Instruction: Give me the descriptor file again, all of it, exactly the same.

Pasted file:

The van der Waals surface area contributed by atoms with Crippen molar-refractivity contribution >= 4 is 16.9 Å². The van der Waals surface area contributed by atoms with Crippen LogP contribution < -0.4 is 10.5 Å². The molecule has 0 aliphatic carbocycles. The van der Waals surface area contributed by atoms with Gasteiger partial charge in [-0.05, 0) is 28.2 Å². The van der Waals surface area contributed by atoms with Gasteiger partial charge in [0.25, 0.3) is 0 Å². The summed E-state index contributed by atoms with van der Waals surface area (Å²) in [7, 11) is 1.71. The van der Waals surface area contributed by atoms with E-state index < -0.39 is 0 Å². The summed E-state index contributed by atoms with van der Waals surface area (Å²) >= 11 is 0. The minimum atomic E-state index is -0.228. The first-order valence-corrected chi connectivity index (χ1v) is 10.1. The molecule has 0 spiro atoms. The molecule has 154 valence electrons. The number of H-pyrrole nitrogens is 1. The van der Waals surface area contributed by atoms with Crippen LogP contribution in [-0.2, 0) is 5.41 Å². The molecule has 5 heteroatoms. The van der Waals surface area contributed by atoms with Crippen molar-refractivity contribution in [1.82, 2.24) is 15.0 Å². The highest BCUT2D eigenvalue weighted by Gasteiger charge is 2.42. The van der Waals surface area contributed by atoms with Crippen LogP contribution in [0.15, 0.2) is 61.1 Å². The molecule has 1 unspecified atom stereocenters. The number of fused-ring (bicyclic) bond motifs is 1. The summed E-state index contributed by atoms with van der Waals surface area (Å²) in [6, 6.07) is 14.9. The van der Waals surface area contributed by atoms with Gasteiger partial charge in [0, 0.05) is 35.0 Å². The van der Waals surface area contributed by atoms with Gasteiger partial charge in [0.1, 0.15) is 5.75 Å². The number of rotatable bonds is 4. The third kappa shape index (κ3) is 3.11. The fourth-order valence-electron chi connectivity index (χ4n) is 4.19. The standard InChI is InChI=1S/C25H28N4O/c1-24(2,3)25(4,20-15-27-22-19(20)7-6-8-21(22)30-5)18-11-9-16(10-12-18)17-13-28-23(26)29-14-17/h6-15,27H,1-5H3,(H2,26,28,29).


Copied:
The van der Waals surface area contributed by atoms with Crippen molar-refractivity contribution >= 4 is 16.9 Å². The van der Waals surface area contributed by atoms with Crippen LogP contribution < -0.4 is 10.5 Å². The molecule has 0 aliphatic carbocycles. The van der Waals surface area contributed by atoms with Gasteiger partial charge in [-0.05, 0) is 28.2 Å². The van der Waals surface area contributed by atoms with Gasteiger partial charge in [0.25, 0.3) is 0 Å². The summed E-state index contributed by atoms with van der Waals surface area (Å²) in [7, 11) is 1.71. The van der Waals surface area contributed by atoms with E-state index < -0.39 is 0 Å². The summed E-state index contributed by atoms with van der Waals surface area (Å²) >= 11 is 0. The minimum atomic E-state index is -0.228. The first-order valence-corrected chi connectivity index (χ1v) is 10.1. The molecule has 0 spiro atoms. The molecule has 154 valence electrons. The number of H-pyrrole nitrogens is 1. The van der Waals surface area contributed by atoms with Crippen LogP contribution in [-0.2, 0) is 5.41 Å². The molecule has 5 heteroatoms. The van der Waals surface area contributed by atoms with Crippen molar-refractivity contribution in [1.82, 2.24) is 15.0 Å². The highest BCUT2D eigenvalue weighted by Gasteiger charge is 2.42. The van der Waals surface area contributed by atoms with Crippen LogP contribution in [0.15, 0.2) is 61.1 Å². The molecule has 1 unspecified atom stereocenters. The number of fused-ring (bicyclic) bond motifs is 1. The summed E-state index contributed by atoms with van der Waals surface area (Å²) in [6, 6.07) is 14.9. The van der Waals surface area contributed by atoms with Gasteiger partial charge in [0, 0.05) is 35.0 Å². The van der Waals surface area contributed by atoms with Gasteiger partial charge in [0.1, 0.15) is 5.75 Å². The number of rotatable bonds is 4. The third kappa shape index (κ3) is 3.11. The fourth-order valence-electron chi connectivity index (χ4n) is 4.19. The standard InChI is InChI=1S/C25H28N4O/c1-24(2,3)25(4,20-15-27-22-19(20)7-6-8-21(22)30-5)18-11-9-16(10-12-18)17-13-28-23(26)29-14-17/h6-15,27H,1-5H3,(H2,26,28,29).